September 19, 2016

19/09/2016: The 1888 Plymouth milling convention

Milling journals of the past at The Mills Archive

by Mildred Cookson, The Mills Archive, UK
 
Mildred Cookson

Milling conventions and exhibitions were and still are an excellent way for the milling profession to keep abreast of the latest developments in technology and milling practice. 


They also attracted commercial organisations, keen to display their latest innovations in a rapidly changing world. Not surprisingly the media of the time, represented by the weekly journals Milling and The Miller were in attendance.

As a result, we have at the Mills Archive a detailed historical record of the steady replacement of millstones by roller machinery. One such event was the NABIM Plymouth Milling Convention of 1888, whose programme was described and illustrated in July 1888 of The Miller, giving us an overview of the state of milling in the south of England at that time.

The events had three main elements: technical papers, mill tours and a “ladies’ programme”. The technical papers, read by such people as Henry Simon and J Harrison Carter, and the tours of local mills would still work 130 years later, but this lady miller, would not be pleased to be offered a ladies’ programme, even with the military band concert promised!

Government Flour Mills and Bakeries

The first tour by steamer up the River Tay, allowed a view of the Royal Navy’s “Royal William Victualling Yard” designed and built by the famous engineering partnership of John & George Rennie in the 1830s.

The complex contained the Government-owned flour mill and bakeries housed in large buildings situated on the quayside. The mill contained 24 pairs of stones and the bakery contained twelve ovens.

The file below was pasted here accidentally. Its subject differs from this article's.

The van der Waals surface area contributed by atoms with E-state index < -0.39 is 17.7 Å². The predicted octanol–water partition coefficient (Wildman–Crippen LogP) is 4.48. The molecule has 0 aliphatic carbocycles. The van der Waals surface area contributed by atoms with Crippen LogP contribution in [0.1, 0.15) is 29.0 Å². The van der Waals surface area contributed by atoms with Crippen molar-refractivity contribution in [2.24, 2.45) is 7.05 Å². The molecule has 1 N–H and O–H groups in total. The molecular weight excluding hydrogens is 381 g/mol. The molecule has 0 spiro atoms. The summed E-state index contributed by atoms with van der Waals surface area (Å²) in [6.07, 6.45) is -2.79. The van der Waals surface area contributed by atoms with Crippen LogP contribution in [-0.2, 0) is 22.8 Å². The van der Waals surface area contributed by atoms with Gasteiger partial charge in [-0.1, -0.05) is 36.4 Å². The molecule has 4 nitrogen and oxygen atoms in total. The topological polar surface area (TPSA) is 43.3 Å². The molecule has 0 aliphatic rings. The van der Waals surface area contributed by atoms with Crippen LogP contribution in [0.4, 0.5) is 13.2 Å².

Finally completed in 1883, the mill building was 74 metres long, 18 metres deep 21 - 22 metres high. Two wings each contained twelve pair of stones which were driven by two engines of 45 horse power. The millstones were four ft in diameter, and turned at 123 rpm. The grain cleaning and bolting machinery worked simultaneously with the grinding.

In 1870, when the GH Bovill’s patent for the improvements in the manufacture of flour was causing a stir, six pairs of French four ft stones were taken out and replaced by Belgian stones of 4ft 6ins diameter and to each of the six pairs of stones was attached an exhaust.

Bovill patented the use of an air blast and exhaust between the millstones. This plan was first adopted in the government dockyards, and once its advantages were found to be so great, it became generally used by millers.
About this time a silk reel of 30ft was installed. When in operation at least five of the Belgian stones were always in operation, and these could grind 4,000 to 5,000 lbs of wheat in an hour. The east wing, in addition to the twelve pairs of French stones, had two pairs of Peak stones used to make oatmeal. 

Read the full article HERE.
 

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